De-sexing the Medical Record? An Examination of Sex Versus Gender Identity in the General Medical Council’s Trans Healthcare Ethical Advice

Jul 10, 2020 by

by Sara Dahlen, The New Bioethics:

What do the terms sex and gender identity, or gender history, mean in a medical context? When does it matter to a healthcare professional whether a patient has male or female reproductive biology? How should a doctor approach a patient who does not wish for their biological sex to be openly acknowledged? The General Medical Council (GMC) advises doctors that transgender patients may have the marker for their sex amended to instead reflect their gender identity. This paper will attempt to critically examine two key points in the GMC trans healthcare ethical advice using Beauchamp and Childress’ Four Principles approach, exploring how doctors might consider an incongruence between sex and gender identity in clinical practice.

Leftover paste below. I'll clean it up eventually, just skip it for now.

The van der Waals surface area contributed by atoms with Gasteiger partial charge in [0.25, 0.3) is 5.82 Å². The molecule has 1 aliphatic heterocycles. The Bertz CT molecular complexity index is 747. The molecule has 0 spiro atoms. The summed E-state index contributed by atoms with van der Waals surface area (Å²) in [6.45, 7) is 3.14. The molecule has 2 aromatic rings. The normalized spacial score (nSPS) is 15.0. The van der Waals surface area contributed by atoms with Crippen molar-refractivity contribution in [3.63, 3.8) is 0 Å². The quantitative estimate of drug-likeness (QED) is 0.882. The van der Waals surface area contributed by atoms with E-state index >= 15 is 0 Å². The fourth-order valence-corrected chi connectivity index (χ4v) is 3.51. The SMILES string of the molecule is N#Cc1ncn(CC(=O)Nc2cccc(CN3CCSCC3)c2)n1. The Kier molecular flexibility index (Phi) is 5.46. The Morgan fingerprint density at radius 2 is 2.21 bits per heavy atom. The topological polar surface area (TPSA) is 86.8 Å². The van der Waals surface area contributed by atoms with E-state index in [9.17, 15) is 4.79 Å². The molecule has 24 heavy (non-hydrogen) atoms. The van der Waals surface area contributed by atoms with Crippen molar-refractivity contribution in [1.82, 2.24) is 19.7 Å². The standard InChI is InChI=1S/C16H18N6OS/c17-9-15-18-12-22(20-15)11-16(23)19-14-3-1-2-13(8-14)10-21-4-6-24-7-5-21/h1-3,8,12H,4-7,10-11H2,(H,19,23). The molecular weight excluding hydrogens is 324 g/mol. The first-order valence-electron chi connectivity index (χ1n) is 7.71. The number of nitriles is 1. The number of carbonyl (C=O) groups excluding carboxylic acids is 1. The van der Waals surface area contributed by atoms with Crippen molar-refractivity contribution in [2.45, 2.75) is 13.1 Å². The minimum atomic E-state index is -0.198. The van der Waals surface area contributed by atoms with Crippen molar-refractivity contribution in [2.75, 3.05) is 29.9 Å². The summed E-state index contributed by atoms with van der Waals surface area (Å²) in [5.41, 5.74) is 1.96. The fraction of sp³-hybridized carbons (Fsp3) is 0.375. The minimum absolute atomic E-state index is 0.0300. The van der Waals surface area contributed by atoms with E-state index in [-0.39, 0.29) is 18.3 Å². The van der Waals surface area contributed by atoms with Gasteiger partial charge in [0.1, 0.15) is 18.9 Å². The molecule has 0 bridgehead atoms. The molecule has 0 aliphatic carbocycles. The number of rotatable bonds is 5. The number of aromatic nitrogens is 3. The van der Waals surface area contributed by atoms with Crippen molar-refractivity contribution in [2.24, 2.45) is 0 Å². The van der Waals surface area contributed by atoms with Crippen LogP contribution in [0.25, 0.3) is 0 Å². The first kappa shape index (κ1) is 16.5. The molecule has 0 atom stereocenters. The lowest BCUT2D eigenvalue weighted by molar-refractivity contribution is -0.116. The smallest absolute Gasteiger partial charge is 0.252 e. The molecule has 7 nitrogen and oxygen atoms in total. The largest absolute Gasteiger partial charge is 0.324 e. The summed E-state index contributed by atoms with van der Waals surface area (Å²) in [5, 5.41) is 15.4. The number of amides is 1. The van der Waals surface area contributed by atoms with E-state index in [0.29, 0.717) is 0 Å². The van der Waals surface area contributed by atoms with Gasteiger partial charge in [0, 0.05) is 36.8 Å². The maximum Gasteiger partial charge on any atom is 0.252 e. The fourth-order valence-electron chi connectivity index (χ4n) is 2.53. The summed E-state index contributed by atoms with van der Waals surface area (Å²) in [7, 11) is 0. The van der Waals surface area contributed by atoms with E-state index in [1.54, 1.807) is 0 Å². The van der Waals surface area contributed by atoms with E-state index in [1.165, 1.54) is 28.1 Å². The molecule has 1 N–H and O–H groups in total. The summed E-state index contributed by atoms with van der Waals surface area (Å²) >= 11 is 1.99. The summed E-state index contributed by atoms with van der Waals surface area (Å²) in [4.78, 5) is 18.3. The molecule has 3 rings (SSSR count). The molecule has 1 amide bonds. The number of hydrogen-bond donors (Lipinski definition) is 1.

The General Medical Council (GMC) provides ethical advice for doctors on how to manage patients who are trans or transgender (i.e. patients who do not identify as their biological sex). Under ‘Confidentiality and equality,’ the GMC (2016) writes:

Respect a patient’s request to change the sex indicated on their medical records; you don’t have to wait for a Gender Recognition Certificate or an updated birth certificate.

Don’t disclose a patient’s gender history unless it is directly relevant to the condition or its likely treatment. It’s unlawful to disclose a patient’s gender history without their consent.

The GMC appears to suggest that some patients be allowed to change the marker for biological sex in their medical records, implying that their sex observed at birth should be ignored (or at least hidden) in a confidential medical history.

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